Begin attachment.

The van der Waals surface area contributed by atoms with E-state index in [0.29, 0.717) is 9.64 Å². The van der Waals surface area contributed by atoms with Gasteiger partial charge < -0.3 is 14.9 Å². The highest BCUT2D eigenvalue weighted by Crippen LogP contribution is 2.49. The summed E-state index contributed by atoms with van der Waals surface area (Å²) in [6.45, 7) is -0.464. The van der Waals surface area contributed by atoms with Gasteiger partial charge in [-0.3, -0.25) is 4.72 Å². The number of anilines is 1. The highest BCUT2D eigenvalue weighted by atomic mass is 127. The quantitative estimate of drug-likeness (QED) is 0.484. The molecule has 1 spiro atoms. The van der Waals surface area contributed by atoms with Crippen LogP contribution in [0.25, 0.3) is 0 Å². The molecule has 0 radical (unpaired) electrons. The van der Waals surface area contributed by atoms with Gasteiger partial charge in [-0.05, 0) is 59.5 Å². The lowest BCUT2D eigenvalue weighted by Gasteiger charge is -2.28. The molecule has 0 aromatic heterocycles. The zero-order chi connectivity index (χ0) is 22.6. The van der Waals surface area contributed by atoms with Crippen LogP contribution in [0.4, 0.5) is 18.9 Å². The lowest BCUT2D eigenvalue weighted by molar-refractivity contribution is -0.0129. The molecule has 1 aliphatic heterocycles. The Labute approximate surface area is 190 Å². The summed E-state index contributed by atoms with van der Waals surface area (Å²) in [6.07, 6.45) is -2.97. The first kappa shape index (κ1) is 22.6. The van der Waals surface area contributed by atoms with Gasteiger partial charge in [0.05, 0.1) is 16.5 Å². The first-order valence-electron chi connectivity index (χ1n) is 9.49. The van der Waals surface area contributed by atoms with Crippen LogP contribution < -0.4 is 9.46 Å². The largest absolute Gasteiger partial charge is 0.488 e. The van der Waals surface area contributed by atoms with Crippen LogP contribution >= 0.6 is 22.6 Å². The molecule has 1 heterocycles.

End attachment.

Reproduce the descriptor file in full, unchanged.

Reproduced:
The van der Waals surface area contributed by atoms with E-state index in [0.29, 0.717) is 9.64 Å². The van der Waals surface area contributed by atoms with Gasteiger partial charge < -0.3 is 14.9 Å². The highest BCUT2D eigenvalue weighted by Crippen LogP contribution is 2.49. The summed E-state index contributed by atoms with van der Waals surface area (Å²) in [6.45, 7) is -0.464. The van der Waals surface area contributed by atoms with Gasteiger partial charge in [-0.3, -0.25) is 4.72 Å². The number of anilines is 1. The highest BCUT2D eigenvalue weighted by atomic mass is 127. The quantitative estimate of drug-likeness (QED) is 0.484. The molecule has 1 spiro atoms. The van der Waals surface area contributed by atoms with Crippen LogP contribution in [0.25, 0.3) is 0 Å². The molecule has 0 radical (unpaired) electrons. The van der Waals surface area contributed by atoms with Gasteiger partial charge in [-0.05, 0) is 59.5 Å². The lowest BCUT2D eigenvalue weighted by Gasteiger charge is -2.28. The molecule has 0 aromatic heterocycles. The zero-order chi connectivity index (χ0) is 22.6. The van der Waals surface area contributed by atoms with Crippen LogP contribution in [0.4, 0.5) is 18.9 Å². The lowest BCUT2D eigenvalue weighted by molar-refractivity contribution is -0.0129. The molecule has 1 aliphatic heterocycles. The Labute approximate surface area is 190 Å². The summed E-state index contributed by atoms with van der Waals surface area (Å²) in [6.07, 6.45) is -2.97. The first kappa shape index (κ1) is 22.6. The van der Waals surface area contributed by atoms with Gasteiger partial charge in [0.05, 0.1) is 16.5 Å². The first-order valence-electron chi connectivity index (χ1n) is 9.49. The van der Waals surface area contributed by atoms with Crippen LogP contribution < -0.4 is 9.46 Å². The largest absolute Gasteiger partial charge is 0.488 e. The van der Waals surface area contributed by atoms with Crippen LogP contribution >= 0.6 is 22.6 Å². The molecule has 1 heterocycles.